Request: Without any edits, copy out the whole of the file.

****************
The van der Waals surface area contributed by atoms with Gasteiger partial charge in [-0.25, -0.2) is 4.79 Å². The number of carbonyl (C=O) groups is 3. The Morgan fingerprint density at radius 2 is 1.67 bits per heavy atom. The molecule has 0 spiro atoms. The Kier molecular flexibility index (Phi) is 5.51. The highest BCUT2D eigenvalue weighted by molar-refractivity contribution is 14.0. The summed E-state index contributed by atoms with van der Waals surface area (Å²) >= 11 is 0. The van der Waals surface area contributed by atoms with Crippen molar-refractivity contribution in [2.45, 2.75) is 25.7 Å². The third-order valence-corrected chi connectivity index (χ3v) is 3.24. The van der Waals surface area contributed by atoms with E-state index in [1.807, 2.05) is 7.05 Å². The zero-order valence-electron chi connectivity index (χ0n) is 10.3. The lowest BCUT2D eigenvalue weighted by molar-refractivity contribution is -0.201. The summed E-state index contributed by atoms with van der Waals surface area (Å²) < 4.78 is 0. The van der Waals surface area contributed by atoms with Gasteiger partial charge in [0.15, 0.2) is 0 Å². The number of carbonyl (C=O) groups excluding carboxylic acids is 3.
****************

The van der Waals surface area contributed by atoms with Gasteiger partial charge in [-0.25, -0.2) is 4.79 Å². The number of carbonyl (C=O) groups is 3. The Morgan fingerprint density at radius 2 is 1.67 bits per heavy atom. The molecule has 0 spiro atoms. The Kier molecular flexibility index (Phi) is 5.51. The highest BCUT2D eigenvalue weighted by molar-refractivity contribution is 14.0. The summed E-state index contributed by atoms with van der Waals surface area (Å²) >= 11 is 0. The van der Waals surface area contributed by atoms with Crippen molar-refractivity contribution in [2.45, 2.75) is 25.7 Å². The third-order valence-corrected chi connectivity index (χ3v) is 3.24. The van der Waals surface area contributed by atoms with E-state index in [1.807, 2.05) is 7.05 Å². The zero-order valence-electron chi connectivity index (χ0n) is 10.3. The lowest BCUT2D eigenvalue weighted by molar-refractivity contribution is -0.201. The summed E-state index contributed by atoms with van der Waals surface area (Å²) < 4.78 is 0. The van der Waals surface area contributed by atoms with Gasteiger partial charge in [0.15, 0.2) is 0 Å². The number of carbonyl (C=O) groups excluding carboxylic acids is 3.